Are the days of Titus Salt returning?

Swedish furniture retailer Ikea is so concerned that its Icelandic staff are unable to afford property in the capital, Reykjavik, that it is building an apartment block so that they have somewhere safe and affordable to live.  60 per cent of the Icelandic population live in Reykjavik, and prices increased by 14 per cent in 2016, making housing unaffordable for many locals.

The building, which comprises 36 flats, will be available from the summer and the company will make the apartments available to its employees to rent.  The smallest of the fully furnished flats is estimated to be available for a monthly rent of ISK 100k (approximately £730), which is much more affordable than other available housing in the city.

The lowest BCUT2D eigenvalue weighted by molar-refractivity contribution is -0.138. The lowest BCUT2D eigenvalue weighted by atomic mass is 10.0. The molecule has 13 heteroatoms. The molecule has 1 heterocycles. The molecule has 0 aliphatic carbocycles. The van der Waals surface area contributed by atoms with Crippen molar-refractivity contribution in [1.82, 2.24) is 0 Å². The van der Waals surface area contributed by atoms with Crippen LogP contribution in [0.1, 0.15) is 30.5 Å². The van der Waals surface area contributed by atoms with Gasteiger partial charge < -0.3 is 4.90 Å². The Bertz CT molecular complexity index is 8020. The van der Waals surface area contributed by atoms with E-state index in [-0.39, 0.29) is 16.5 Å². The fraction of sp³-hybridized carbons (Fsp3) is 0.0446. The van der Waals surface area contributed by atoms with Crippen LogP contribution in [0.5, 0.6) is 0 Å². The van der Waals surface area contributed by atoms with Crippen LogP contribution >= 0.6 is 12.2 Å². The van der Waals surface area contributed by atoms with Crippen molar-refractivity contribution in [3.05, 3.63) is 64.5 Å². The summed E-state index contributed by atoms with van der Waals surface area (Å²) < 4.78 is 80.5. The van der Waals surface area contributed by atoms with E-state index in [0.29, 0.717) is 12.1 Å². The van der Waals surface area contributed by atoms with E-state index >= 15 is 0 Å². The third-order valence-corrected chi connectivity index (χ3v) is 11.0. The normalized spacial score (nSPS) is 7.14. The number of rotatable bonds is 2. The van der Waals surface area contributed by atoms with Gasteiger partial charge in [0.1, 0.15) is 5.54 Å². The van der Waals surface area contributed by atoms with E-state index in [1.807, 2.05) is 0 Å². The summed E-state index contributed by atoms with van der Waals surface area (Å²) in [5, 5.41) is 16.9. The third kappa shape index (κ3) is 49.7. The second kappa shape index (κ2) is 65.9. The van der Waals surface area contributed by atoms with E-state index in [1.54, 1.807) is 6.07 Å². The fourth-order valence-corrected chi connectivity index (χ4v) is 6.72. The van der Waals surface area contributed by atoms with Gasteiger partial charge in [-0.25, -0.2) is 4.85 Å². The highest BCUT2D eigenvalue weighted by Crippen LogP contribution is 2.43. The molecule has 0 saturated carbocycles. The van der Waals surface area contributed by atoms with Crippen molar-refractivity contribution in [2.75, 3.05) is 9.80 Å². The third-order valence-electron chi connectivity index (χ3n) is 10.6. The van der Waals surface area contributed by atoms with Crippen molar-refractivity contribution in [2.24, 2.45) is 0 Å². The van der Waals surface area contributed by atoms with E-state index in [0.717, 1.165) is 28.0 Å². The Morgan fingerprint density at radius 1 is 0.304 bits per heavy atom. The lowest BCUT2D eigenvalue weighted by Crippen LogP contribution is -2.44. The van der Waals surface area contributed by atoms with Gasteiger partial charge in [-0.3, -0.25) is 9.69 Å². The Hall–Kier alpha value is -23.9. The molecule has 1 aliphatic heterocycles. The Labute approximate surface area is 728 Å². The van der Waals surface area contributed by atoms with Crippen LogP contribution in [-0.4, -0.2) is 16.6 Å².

Tourism is among the reasons for high rents according to Ikea’s CEO, Thorinn Ivarsson, who hopes that greater housing security would produce happier and more productive qualified staff.  The average one bedroom flat in Reykjavik’s city centre currently rents for around ISK 175k per month (£1,260).

While staff at Ikea will have priority when the flats become available, if any remain unoccupied it is thought they will be offered to staff at a new Costco supermarket being built close to the Ikea store, or possibly to students.